Regarding residents, same-community move-ins showed positive year-over-year growth, at 6%, for the first time since the third quarter of 2017. Also, Brookdale’s net promoter score, based on surveys of 50,000 residents and family members, increased 20% since the company’s most recent previous survey two years ago, “evidence that we’re doing a better job winning locally by delighting our residents,” Baier said.
Generally, she said, the survey has shown that “being caring and genuinely caring about our residents is the most important thing, and that resolving issues quickly is also really important to success.” Each community can use specific feedback to see where residents believe they’re doing well and where room for improvement exists, Baier said.
Overall, same-community occupancy grew in May, an earlier point than typical, according to Brookdale, and continued to trend upward in June and July. Same-community occupancy in independent living remained at approximately 90% for the fourth consecutive quarter. And assisted living occupancy declined 10 basis points on a sequential basis but outperformed the industry.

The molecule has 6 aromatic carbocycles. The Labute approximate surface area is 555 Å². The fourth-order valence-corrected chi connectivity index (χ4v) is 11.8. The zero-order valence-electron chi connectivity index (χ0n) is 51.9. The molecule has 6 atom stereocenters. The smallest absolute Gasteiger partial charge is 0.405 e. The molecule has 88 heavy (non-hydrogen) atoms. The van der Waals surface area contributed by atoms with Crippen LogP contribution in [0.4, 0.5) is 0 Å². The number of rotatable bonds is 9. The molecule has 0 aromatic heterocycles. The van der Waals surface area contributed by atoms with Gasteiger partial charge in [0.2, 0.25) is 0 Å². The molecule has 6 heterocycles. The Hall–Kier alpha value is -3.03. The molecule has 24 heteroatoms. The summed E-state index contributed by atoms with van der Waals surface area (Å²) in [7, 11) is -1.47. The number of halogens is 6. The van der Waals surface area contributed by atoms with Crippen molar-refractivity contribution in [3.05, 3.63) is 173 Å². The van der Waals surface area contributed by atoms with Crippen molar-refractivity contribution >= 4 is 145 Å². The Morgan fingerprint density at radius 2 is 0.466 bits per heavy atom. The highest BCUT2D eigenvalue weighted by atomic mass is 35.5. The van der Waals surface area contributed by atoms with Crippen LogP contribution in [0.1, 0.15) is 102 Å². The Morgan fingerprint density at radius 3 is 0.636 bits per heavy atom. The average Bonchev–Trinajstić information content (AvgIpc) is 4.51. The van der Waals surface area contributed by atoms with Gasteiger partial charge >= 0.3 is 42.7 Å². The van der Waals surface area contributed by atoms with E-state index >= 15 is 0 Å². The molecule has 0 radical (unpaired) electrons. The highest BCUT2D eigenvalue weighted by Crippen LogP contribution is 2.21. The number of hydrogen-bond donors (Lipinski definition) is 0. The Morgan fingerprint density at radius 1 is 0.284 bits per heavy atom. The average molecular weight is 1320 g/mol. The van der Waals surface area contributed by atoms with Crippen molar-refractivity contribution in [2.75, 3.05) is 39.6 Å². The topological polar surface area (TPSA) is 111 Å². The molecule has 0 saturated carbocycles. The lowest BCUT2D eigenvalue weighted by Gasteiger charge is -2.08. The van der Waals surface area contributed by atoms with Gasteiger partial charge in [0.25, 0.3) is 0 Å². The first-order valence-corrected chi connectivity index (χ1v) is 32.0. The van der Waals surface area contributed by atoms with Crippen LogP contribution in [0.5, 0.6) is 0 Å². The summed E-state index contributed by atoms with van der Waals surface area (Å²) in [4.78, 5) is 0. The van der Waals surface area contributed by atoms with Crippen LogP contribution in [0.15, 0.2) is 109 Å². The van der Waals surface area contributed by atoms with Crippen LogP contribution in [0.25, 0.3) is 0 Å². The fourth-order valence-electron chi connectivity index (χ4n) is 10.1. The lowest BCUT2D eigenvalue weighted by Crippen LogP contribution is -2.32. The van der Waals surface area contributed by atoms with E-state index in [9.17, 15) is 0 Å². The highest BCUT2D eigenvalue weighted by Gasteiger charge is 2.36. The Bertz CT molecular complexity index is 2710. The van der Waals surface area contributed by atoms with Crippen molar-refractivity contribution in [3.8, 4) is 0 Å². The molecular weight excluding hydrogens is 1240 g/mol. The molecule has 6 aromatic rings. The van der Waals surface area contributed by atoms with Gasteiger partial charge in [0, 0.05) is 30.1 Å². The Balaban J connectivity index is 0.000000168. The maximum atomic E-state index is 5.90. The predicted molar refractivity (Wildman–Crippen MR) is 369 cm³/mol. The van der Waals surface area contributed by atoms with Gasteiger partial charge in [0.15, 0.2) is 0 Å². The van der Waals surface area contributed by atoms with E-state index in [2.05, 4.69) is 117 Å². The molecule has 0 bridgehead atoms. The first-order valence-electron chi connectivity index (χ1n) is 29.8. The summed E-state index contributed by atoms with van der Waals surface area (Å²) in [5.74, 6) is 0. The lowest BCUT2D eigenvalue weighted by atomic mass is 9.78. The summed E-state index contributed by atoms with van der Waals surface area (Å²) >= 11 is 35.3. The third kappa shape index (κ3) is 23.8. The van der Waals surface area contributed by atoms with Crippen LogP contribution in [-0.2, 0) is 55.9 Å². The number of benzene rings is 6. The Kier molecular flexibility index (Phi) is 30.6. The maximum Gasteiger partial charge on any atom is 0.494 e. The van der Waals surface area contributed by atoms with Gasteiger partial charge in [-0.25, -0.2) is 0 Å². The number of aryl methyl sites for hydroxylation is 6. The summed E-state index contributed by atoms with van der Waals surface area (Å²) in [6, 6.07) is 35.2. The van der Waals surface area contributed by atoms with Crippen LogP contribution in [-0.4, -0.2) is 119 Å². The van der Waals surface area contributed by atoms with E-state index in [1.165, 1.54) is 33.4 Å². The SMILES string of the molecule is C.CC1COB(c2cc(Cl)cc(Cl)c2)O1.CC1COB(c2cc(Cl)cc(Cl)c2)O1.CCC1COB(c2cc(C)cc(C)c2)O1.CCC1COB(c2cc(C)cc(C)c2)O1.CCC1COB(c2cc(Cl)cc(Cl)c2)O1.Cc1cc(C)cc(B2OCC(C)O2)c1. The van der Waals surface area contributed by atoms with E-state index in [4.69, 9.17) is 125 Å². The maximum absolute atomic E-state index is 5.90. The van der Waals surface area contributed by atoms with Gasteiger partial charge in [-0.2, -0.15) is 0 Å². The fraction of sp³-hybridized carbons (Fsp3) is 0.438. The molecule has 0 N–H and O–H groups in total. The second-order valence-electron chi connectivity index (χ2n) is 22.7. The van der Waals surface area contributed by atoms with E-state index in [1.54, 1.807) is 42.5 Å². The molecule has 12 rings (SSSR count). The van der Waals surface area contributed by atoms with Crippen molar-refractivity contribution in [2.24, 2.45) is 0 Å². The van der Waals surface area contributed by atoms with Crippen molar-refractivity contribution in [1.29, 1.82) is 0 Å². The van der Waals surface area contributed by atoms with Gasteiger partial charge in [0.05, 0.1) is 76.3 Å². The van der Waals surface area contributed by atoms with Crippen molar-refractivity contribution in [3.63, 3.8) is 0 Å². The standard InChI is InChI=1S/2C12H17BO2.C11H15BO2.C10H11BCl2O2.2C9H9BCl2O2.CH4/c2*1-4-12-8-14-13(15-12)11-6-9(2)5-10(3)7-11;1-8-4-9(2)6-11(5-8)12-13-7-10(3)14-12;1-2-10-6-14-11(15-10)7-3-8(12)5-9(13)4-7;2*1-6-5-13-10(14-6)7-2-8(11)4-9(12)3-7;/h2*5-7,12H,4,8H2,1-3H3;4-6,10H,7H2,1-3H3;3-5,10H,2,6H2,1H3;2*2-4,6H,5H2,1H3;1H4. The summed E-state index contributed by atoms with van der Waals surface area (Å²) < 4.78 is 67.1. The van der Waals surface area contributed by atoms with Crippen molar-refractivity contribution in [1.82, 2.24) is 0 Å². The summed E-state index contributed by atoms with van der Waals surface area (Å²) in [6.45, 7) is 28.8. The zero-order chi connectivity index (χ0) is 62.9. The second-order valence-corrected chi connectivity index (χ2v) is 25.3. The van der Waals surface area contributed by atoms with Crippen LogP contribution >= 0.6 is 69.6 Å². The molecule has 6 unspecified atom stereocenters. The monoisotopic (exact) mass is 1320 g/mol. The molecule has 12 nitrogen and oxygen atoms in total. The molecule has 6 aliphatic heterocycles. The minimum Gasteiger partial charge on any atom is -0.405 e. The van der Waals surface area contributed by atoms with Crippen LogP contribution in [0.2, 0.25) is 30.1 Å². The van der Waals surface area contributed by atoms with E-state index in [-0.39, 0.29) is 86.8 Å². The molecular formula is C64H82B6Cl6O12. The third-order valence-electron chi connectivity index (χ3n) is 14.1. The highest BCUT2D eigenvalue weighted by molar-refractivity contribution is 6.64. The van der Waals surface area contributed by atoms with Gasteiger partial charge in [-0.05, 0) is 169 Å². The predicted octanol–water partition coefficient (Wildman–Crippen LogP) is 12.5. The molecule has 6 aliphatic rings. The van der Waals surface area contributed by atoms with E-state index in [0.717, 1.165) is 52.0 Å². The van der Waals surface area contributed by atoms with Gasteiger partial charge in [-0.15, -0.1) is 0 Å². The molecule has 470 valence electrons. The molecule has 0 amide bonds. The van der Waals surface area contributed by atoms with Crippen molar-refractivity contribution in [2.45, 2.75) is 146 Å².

“I’m really proud of the fact that as a company, if you look at our point-in-time occupancy from the end of last year until June 30 of this year, we have beat our own internal performance for each of the last three years,” Baier said. “And we’re doing that because we’re focusing on the things that matter most to our communities. We’re focused on building the best team in the business. We are focused on delighting our residents and then we’re also focused on improving the basics of our sales and marketing cycle. Those things, as well as the capital that we’re investing in our communities, are allowing us to outperform the industry.”
Recruiting and retention